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09:18 am: Online honesty

I’m a fan of honesty and openness. It’s simpler and much less stressful to only have to remember a single narrative or persona, no matter who I’m talking to. I also no longer believe in long term online secrecy. Once you post a picture, a letter, or whatever – that’s forever. Putting something online is a public action. It’s a visible statement in the public square – and the internet is our ubiquitous camera.

You should know: This will be entered on your permanent record.

Sites like the wayback machine ensure that more is kept than is lost. I use them for trivial stuff like getting old versions of hardware manuals. It’s also the case that however much you want to delete that old blog post – you probably can’t. I’ll be able to find it. If I can find it, you can bet that a determined lawyer or (heaven forbid) a national interest can probably do it faster.

That’s part of the reason that I have a blog that includes the same name that’s on my driver’s license. It reminds me that there is no such thing as “friends locked” or private posts. If I wanted a private journal, I would use paper and pen – or perhaps a text editor on my laptop. I don’t particularly want a private journal. I find that it focuses my thinking when I write for other people.

"Important issues should be presented in writing. Nothing so sharpens the thought process a writing down one's arguments. Weaknesses overlooked in oral discussion become painfully obvious on the written page." - H. Rickover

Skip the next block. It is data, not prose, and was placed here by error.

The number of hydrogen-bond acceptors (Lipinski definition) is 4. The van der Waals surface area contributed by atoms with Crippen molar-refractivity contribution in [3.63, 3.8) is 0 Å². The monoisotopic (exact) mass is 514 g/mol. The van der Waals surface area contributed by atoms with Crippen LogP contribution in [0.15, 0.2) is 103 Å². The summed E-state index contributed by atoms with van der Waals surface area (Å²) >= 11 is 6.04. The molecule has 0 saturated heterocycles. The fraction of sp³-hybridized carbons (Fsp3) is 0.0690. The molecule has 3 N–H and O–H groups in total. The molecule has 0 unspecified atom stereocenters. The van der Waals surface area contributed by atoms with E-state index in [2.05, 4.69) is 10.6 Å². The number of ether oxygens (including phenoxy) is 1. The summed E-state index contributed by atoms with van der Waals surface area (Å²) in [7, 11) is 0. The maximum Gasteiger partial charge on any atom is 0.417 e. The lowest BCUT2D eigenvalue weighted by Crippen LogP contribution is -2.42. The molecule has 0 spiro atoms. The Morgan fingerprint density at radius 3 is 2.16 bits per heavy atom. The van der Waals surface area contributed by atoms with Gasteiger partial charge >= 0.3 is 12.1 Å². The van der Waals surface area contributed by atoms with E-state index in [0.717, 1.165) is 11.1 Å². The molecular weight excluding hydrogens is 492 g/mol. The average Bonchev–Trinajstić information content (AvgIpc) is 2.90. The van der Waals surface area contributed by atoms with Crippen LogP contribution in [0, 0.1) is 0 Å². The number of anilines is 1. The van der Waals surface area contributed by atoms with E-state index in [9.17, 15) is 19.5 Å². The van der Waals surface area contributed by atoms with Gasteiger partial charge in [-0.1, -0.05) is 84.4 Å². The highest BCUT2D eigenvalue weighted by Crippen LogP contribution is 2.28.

Let’s be clear: I’m not one of the Radical Honesty nut jobs. They seem to substitute a tasteless and rude bluntness ‘tactless and rude’ over ‘honest.’ Blurting out every little thought that crossed my mind wouldn’t be some sort of enlightened state. It would be Asperger’s syndrome. “Editing myself,” by falling silent rather than saying “I think you’re ugly,” is not somehow “lying.” Lying is lying.

As more and more of the world is defined as “public,” we’ll have to get used to the idea that more and more of our actions are subject to recording and fact checking. Right now it’s just beginning. Yes, your tweets can get you fired. Yes, your facebook posts can incite revolution.

There is power and wonder down this road – but we’re all going to have to get a bit better at honesty.

Originally published at chris.dwan.org. You can comment here or there.



Comments

[User Picture]
From:ect
Date:February 26th, 2011 05:20 am (UTC)
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When I register for any sort of online community, if I ever intend to post there (as opposed to registration-gates for lurking) I register under my real, human-identifiable name. It keeps me honest, it keeps me from saying something online that I wouldn't say in person because, as you rightly point out, I can't take it back.

I like to think of it as doing my part to civilize the internet.
[User Picture]
From:jrtom
Date:February 26th, 2011 07:56 am (UTC)
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I also use my Real Name (TM), obviously, for (almost) all my online interactions. I recognize, however, that this is a luxury I have because no one is stalking me, my government has no reason to think that I'm trying to act in a way that it doesn't like, and my views are not the kind that bother either my employer or my neighbors.

That is to say, I have nothing to fear for myself. But I know people for whom that is not the case, and I don't begrudge them their pseudonymity.
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